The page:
Roku‘s (NASDAQ:ROKU) ad-supported streaming service, The Roku Channel, is branching out to offers users more (for a price). Fulfilling a promise made in early January, Roku has rolled out the first premium subscription options for The Roku Channel. The move positions The Roku Channel to be an important new earner for Roku, and it suggests that streaming subscription hubs like the ones cultivated by rivals Amazon (NASDAQ:AMZN) and Apple (NASDAQ:AAPL) aren’t going anywhere.
The Roku Channel past and present
Roku offers the most popular streaming platform on the market. Its Roku devices offer users of subscription streaming services an easy way to access all of their content through one interface. Until relatively recently, Roku was content to organize content rather than provide it. Then came The Roku Channel, a free app for Roku’s own platform that gave streamers access to free on-demand content that Roku licensed from media companies or other free ad-supported streaming apps. The Roku Channel was available only to Roku users.
Now, Roku is looking to do more with The Roku Channel than offer free content to Roku users. In addition to that free content (which isn’t going anywhere, Roku says), The Roku Channel will now offer content from premium subscriptions like Showtime — provided, of course, that viewers pay for those premium subscription services. Roku will allow users to sign up for such premium subscriptions right there in the Roku app, and it will take a cut of the subscription fees. The Roku Channel will serve as a subscription hub, offering convenience to users while taking cash from subscription services.
Profits and priorities
Turning The Roku Channel into an income generator makes sense for Roku,.
Roku has a big user base and a proven platform, but it also has more profit-related headaches than its competition. The next-biggest presence in the streaming device and platform market is Amazon’s Fire TV family of devices, which Amazon can use to promote its own streaming video subscription service (Amazon Prime Video, which is part of the Prime subscription program) and its marketplace for video rentals and purchases. Amazon has used hardware as a loss leader before. That doesn’t seem to be the strategy with Fire TV products, but Amazon certainly has extra ways to make money off of its platform once the devices are in the hands of users. Alphabet (NASDAQ: GOOG) (NASDAQ: GOOGL) can do similar things with its Android TV platform, which makes it easy for users to buy and rent videos from the Google Play Store. Apple TV surfaces iTunes, of course.
Directing traffic to money-making apps isn’t the only way to monetize a streaming platform, but it’s an effective one, and Roku doesn’t have the option. So Roku has made finding other revenue streams a priority. That has meant making more from ads. It also means turning The Roku Channel into a money-maker.
Parallel paths at Amazon and Apple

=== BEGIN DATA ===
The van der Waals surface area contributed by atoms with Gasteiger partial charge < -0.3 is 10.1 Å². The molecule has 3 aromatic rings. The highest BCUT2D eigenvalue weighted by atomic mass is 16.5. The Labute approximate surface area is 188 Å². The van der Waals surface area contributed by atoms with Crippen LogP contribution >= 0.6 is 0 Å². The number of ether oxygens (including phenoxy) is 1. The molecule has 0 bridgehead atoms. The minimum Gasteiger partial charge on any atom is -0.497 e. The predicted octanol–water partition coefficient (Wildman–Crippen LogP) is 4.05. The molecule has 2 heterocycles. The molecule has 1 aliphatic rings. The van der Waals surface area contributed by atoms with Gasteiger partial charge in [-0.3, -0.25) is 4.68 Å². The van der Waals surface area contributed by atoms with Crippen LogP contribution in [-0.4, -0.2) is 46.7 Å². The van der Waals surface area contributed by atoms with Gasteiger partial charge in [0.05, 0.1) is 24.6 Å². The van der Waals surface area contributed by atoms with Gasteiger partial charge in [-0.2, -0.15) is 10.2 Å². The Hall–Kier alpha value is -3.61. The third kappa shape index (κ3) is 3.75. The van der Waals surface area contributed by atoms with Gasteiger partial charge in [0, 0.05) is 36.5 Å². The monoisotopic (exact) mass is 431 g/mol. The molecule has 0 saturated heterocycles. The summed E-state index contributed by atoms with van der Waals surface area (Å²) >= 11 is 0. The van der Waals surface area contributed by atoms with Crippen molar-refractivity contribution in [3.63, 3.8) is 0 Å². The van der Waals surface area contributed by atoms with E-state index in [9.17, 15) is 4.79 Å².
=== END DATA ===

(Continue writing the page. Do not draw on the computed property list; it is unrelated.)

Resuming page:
Roku isn’t the only company using an app or a platform to try to get a cut of streaming subscriptions.
Apple has made big bucks via what critics call the “Apple tax,” taking a huge cut of subscription fees when users sign up to pay for services through Apple. That strategy is largely reliant on iOS users, and it took a big hit when streaming giant Netflix (NASDAQ: NFLX) ditched the program.
But the Apple tax is getting new life through Apple’s TV app. The TV app, like The Roku Channel, began life as an app that aggregated free content from other sources. Then, just as Roku is doing now, Apple started adding content from paid premium subscriptions and inviting users to sign up for those add-ons. Amazon has a subscription hub of sorts, too: Amazon Channels, which allows users to sign up for services like Showtime within Amazon’s marketplace.
The Roku Channel and the future of streaming
As Netflix’s shutting down payment via Apple demonstrates, not all services will permit this new business model to cut into their profits. AT&T‘s (NYSE: T) HBO was among the premium services missing from Roku’s launch of premium add-ons, and it wouldn’t be shocking to see that service continue to hold out. But for other services, especially smaller ones, hubs like The Roku Channel could help attract customers and streamline billing — making the “tax” worthwhile and the hub model a sustainable one.
Roku’s move is smart, and it helps illustrate a growing trend. Just as streaming platforms organize access to streaming content from multiple providers, they can streamline billing — and, in the process, turn their entertainment hubs into hubs for profit, too.
John Mackey, CEO of Whole Foods Market, an Amazon subsidiary, is a member of The Motley Fool’s board of directors. Suzanne Frey, an executive at Alphabet, is a member of The Motley Fool’s board of directors. Stephen Lovely owns shares of Amazon, Apple, AT&T, and Netflix. The Motley Fool owns shares of and recommends Alphabet (A shares), Alphabet (C shares), Amazon, Apple, and Netflix. The Motley Fool has the following options: long January 2020 $150 calls on Apple and short January 2020 $155 calls on Apple. The Motley Fool has a disclosure policy.